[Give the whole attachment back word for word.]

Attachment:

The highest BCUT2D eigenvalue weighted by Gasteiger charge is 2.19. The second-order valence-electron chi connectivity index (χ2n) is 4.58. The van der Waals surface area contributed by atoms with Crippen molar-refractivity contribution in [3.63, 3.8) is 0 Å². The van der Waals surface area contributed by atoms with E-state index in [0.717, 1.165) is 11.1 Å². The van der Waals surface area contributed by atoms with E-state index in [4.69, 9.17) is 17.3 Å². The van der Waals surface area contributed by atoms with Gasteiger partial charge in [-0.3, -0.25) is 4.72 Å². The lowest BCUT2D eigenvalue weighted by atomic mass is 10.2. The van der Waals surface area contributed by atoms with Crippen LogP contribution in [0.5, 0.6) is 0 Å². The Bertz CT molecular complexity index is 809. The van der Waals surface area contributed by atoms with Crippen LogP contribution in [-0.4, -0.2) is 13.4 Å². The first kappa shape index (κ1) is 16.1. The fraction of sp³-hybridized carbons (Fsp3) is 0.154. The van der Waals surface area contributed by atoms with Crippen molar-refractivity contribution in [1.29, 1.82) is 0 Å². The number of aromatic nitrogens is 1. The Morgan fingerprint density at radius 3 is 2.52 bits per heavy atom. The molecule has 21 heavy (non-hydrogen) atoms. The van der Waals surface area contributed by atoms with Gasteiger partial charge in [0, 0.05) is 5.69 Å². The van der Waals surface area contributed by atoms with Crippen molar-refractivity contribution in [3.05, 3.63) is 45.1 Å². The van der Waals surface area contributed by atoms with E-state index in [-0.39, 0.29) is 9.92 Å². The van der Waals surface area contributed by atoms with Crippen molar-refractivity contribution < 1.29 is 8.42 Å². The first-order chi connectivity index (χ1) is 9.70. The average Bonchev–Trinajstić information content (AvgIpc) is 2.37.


The highest BCUT2D eigenvalue weighted by Gasteiger charge is 2.19. The second-order valence-electron chi connectivity index (χ2n) is 4.58. The van der Waals surface area contributed by atoms with Crippen molar-refractivity contribution in [3.63, 3.8) is 0 Å². The van der Waals surface area contributed by atoms with E-state index in [0.717, 1.165) is 11.1 Å². The van der Waals surface area contributed by atoms with E-state index in [4.69, 9.17) is 17.3 Å². The van der Waals surface area contributed by atoms with Gasteiger partial charge in [-0.3, -0.25) is 4.72 Å². The lowest BCUT2D eigenvalue weighted by atomic mass is 10.2. The van der Waals surface area contributed by atoms with Crippen LogP contribution in [0.5, 0.6) is 0 Å². The Bertz CT molecular complexity index is 809. The van der Waals surface area contributed by atoms with Crippen LogP contribution in [-0.4, -0.2) is 13.4 Å². The first kappa shape index (κ1) is 16.1. The fraction of sp³-hybridized carbons (Fsp3) is 0.154. The van der Waals surface area contributed by atoms with Crippen molar-refractivity contribution in [1.29, 1.82) is 0 Å². The number of aromatic nitrogens is 1. The Morgan fingerprint density at radius 3 is 2.52 bits per heavy atom. The molecule has 21 heavy (non-hydrogen) atoms. The van der Waals surface area contributed by atoms with Gasteiger partial charge in [0, 0.05) is 5.69 Å². The van der Waals surface area contributed by atoms with Crippen molar-refractivity contribution in [3.05, 3.63) is 45.1 Å². The van der Waals surface area contributed by atoms with E-state index in [-0.39, 0.29) is 9.92 Å². The van der Waals surface area contributed by atoms with Crippen molar-refractivity contribution < 1.29 is 8.42 Å². The first-order chi connectivity index (χ1) is 9.70. The average Bonchev–Trinajstić information content (AvgIpc) is 2.37.